// It is called automatically, when the plugin is loaded to see which functions this filter contains.

extern "C" __declspec(dllexport) const char* __stdcall AvisynthPluginInit2(IScriptEnvironment* env) {
    env->AddFunction("SimpleSample", "c", Create_SimpleSample, 0);
    // The AddFunction has the following paramters:
    // AddFunction(Filtername , Arguments, Function to call,0);
    
    // Arguments is a string that defines the types and optional names of the arguments for you filter.
    // c - Video Clip
    // i - Integer number
    // f - Float number
    // s - String
    // b - boolean

    return "`SimpleSample' SimpleSample plugin";
    // A freeform name of the plugin.
}

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Old 7th October 2007, 11:00   #10  |  Link
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I can't get the dll to load at all.. I'm running WinXP SP2. Autoloading or LoadPlugin doesn't do the trick, with LoadPlugin I just get the error message "Cannot load grainopt.dll". When autoloading, the function GrainOptimizer is not available.
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Old 7th October 2007, 11:23   #11  |  Link
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Not working here either. The script loads in vdm, but when I try to scroll it crashes.
Been following the other thread about this filter and the examples seemed to be pretty good, especially considering x264 kinda detemporalizes the grain by itself at medium bitrates, so maybe this can do same thing while preventing other side effects x264 makes at medium quants (~21 and up).
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Old 7th October 2007, 11:24   #12  |  Link
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Quote:
Originally Posted by Dark Shikari
This filter is experimental--report bugs and cases where it creates problems here, but don't complain about it doing so!
Sorry didn't see that or more like notice before. Ok, I promise.

I thought I should note that in addition to my above remarks, that the filter seems to work fine for me when using "loadplugin". And yes it is very fast.

Last edited by Ebobtron; 7th October 2007 at 11:30.
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Old 7th October 2007, 11:32   #13  |  Link
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I forgot something: BOTH WIDTH AND HEIGHT HAVE TO BE MOD16, and I forgot to check for this

New version uploaded.

Last edited by Dark Shikari; 7th October 2007 at 11:41.
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Old 7th October 2007, 11:51   #14  |  Link
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The manifest seems to be missing from the .dll.

EDIT: or is it compressed? If so I'd suggest ditching the compression.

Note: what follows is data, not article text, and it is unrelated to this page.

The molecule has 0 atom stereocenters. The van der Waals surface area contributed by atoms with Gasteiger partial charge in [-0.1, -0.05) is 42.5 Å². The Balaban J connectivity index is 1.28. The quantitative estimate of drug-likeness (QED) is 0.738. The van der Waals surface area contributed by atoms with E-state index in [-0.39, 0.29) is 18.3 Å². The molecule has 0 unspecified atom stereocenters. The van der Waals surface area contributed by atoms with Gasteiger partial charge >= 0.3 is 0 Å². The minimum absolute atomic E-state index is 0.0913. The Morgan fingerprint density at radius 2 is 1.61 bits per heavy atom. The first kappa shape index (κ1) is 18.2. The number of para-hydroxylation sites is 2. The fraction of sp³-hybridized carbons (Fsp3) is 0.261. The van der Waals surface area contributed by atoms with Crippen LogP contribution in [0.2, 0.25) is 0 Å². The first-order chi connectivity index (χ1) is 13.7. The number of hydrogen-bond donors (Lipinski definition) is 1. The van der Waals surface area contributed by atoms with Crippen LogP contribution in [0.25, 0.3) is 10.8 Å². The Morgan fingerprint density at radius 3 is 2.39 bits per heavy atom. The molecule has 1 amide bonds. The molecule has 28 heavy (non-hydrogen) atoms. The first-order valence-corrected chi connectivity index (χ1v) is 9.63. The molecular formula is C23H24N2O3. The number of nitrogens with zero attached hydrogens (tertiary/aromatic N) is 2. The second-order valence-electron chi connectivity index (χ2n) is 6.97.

Last edited by squid_80; 7th October 2007 at 11:55.
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Old 7th October 2007, 11:57   #15  |  Link
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Quote:
Originally Posted by squid_80 View Post
The manifest seems to be missing from the .dll.

EDIT: or is it compressed? If so I'd suggest ditching the compression.
Its compressed using PECompact--whats the problem with it not having a manifest? It seems to load correctly.
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Old 7th October 2007, 12:03   #16  |  Link
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Quote:
Originally Posted by Dark Shikari View Post
It seems to load correctly.
Apparently not for the four people who have already reported having problems. What's it compiled with?
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Old 7th October 2007, 13:25   #17  |  Link
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Quote:
Originally Posted by Dark Shikari View Post
I forgot something: BOTH WIDTH AND HEIGHT HAVE TO BE MOD16
That's a severe limitation. It doesn't have to be that way.
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Old 7th October 2007, 19:35   #18  |  Link
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Quote:
Originally Posted by neuron2 View Post
That's a severe limitation. It doesn't have to be that way.
No, it doesn't, but the algorithm requires it. The only way to get around it is basically to pad the sides or similar. I could have my filter simply pad the sides, do the algorithm, and then unpad the sides, of course.

Wait... quick question. In x264, when a video isn't mod16, does it pad all sides of the video or just one? The problem is that if the macroblocks in the video are off from what my filter thinks are the macroblocks, the filter will be drastically less effective.
Quote:
Originally Posted by squid_80 View Post
Apparently not for the four people who have already reported having problems. What's it compiled with?
VC++ 2005 Express.

I replaced it with a non-compacted version--try it out now.

Last edited by Dark Shikari; 7th October 2007 at 19:39.
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Old 7th October 2007, 20:04   #19  |  Link
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Thanks for the new filter. It seems promising.
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Old 7th October 2007, 20:37   #20  |  Link
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Quote:
Originally Posted by Dark Shikari View Post
I replaced it with a non-compacted version--try it out now.
Nope, still won't load